Trafigura profit surges despite war raising trading risks

10th June 2022

By: Bloomberg


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Trafigura Group posted record first-half profit, even after Russia’s invasion of Ukraine forced the commodities giant to pare back its activities as trading risk soared.

Wild swings in prices and arbitrage opportunities helped to deliver net profit of $2.7-billion in the six months through March, Trafigura said in a report on Friday. At the same time, the war sharply increased risks as it upended markets, compelling the company to curb trading volumes and inventories.

As commodity prices soared in late February, Trafigura’s value at risk -- a measure of how much the company could lose on a normal trading day -- also shot higher. Over the six-month period, the VaR averaged $244-million, more than five times the previous year’s average.

Trafigura’s first-half report provides an insight into how trading houses grappled with roller-coaster markets as the war in Ukraine and sanctions threatened to curb supplies of energy, grains and metals from Russia. That involved taking action to limit exposure to out-sized price moves and margin calls from brokers, while maintaining the flow of the world’s key natural resources.

“Actions were swiftly taken to bring back the VaR within acceptable risk limits, including but not limited to reducing stocks and traded volumes as well as entering into back‑to‑back trades,” Trafigura said in its results.

In the immediate aftermath of the invasion on February 24, risk surged even higher with the VaR rising beyond Trafigura’s target of keeping it below 1% of group equity. While the company didn’t provide a breakdown for the post-invasion period, the figures imply risk rose to levels uncomfortable for even the biggest of trading houses.

Before the invasion, Trafigura’s VaR had averaged just $86 million. By May, the trader said it had brought down that measure of risk to $139 million, back within what it says were acceptable limits.

Subsequently, policymakers from the Dallas Fed to the International Monetary Fund have called for greater oversight of commodity markets, while lobbying groups are campaigning for regulation to make it easier to post margin against exchange positions.

“Extreme volatility, in particular after the outbreak of war in Ukraine, brought elevated margin calls and tighter position limits that made hedging activity more expensive and in some cases constrained access to commodities futures markets,” Trafigura CEO Jeremy Weir said in results.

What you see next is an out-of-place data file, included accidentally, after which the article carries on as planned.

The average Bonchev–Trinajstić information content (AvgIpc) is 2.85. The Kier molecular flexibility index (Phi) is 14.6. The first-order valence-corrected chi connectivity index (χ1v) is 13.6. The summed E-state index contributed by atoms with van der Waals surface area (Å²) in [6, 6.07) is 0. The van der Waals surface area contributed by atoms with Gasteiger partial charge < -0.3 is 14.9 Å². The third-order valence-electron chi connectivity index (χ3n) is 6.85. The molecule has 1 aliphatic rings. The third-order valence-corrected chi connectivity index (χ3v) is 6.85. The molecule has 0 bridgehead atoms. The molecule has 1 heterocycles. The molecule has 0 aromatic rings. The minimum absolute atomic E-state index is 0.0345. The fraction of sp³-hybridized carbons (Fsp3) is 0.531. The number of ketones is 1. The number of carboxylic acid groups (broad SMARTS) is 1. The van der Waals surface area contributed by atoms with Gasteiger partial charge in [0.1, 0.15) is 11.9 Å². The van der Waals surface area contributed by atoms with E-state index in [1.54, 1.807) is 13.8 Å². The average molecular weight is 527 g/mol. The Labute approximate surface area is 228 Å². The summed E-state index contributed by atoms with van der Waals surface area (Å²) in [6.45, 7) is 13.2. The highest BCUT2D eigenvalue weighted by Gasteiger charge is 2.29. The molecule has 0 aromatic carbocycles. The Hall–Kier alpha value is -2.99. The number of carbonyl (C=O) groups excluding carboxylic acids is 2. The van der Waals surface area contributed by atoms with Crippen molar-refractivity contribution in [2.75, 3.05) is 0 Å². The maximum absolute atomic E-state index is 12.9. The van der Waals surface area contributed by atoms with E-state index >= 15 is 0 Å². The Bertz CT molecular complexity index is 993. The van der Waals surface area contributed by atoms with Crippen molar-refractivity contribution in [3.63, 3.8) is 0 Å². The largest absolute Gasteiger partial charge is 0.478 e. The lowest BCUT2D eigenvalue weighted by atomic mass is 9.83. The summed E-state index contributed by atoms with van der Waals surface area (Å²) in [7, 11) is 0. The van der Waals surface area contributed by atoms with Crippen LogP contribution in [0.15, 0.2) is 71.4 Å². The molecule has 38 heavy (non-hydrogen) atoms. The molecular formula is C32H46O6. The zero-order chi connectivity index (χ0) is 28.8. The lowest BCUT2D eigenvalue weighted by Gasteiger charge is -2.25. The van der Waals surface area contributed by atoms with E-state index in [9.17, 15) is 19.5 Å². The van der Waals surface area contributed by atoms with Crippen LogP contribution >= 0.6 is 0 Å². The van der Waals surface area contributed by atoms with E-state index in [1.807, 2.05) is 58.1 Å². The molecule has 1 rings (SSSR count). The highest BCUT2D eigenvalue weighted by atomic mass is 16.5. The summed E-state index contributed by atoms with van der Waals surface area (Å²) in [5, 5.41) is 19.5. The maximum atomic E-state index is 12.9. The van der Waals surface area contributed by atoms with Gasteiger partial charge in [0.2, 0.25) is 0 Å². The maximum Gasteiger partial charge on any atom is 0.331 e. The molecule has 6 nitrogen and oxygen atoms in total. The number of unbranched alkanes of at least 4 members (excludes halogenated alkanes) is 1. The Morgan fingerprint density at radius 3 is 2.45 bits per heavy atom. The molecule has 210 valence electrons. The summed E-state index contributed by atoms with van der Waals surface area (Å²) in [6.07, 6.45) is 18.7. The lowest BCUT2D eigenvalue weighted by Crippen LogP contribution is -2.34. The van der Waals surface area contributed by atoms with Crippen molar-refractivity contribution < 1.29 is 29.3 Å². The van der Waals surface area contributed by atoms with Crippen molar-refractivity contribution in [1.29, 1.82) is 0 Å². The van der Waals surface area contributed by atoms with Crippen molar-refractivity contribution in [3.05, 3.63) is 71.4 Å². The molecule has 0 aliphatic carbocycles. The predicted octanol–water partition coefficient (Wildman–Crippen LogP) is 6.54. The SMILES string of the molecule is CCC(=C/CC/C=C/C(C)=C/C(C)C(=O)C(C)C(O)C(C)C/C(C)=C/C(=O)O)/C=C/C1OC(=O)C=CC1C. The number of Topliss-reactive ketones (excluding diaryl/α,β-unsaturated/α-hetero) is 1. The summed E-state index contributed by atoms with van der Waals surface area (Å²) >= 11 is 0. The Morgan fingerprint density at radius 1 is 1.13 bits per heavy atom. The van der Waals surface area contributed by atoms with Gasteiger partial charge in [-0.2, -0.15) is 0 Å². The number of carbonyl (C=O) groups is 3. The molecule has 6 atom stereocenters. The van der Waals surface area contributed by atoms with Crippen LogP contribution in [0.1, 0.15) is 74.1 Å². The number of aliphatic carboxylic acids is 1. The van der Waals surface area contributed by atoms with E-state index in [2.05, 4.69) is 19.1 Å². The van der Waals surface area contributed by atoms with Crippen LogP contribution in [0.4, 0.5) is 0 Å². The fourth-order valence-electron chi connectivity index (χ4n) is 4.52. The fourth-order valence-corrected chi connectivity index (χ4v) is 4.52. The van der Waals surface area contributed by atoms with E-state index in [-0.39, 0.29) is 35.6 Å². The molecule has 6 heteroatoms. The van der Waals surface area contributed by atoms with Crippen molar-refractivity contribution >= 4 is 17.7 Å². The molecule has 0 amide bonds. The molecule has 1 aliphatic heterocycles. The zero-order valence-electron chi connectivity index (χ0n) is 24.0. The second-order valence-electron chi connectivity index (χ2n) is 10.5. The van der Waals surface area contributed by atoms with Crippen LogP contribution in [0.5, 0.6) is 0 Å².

Over the half-year, Trafigura’s oil and petroleum product volumes rose 14% to 7.3-million barrels per day, while nonferrous metals volumes climbed 16%. To finance the additional tonnages at higher prices, the company tapped banks for an extra $7-billion over the six months, bringing total credit lines to $73 billion. It also made approaches to private equity funds to explore other funding options.

A bigger equity base -- grown to $12.7 billion at the end of March -- means the company should be able to leverage even more in the future, while the additional credit already raised could provide a cushion to manage trades if prices run even higher.

The war in Ukraine is providing an awkward but highly profitable moment for commodities traders. While price volatility is surging and physical market arbitrages open up, it’s also shining a spotlight on the predominantly private companies that transport oil, gas, copper and wheat and their links to Russia.

“Volatile commodity markets put a premium on our ability to move commodities to where they are in highest demand as efficiently as possible, producing higher margins,” CFO Christophe Salmon said in the report.

Trafigura, which previously announced it was cutting oil volumes from Russia in line with international sanctions, said it intends to divest its stake in the Vostok Oil project, run by Russian state producer Rosneft. Having sunk 1.5-billion euros ($1.6-billion) in the project, Trafigura said the net value of the investment was a negative $610.1 million as of March 31. Offtake agreements have been ended.

In the second half of its financial year, Trafigura expects profitability to remain “robust,” although geopolitical turbulence and the economic outlook will pose challenges in key markets.

“The lack of depth available in the commodities futures markets looks set to continue to be a challenge for the industry, as reduced access to derivatives for all participants in turn puts pressure on the ability to move physical commodities,” the trading house said.

Edited by Bloomberg


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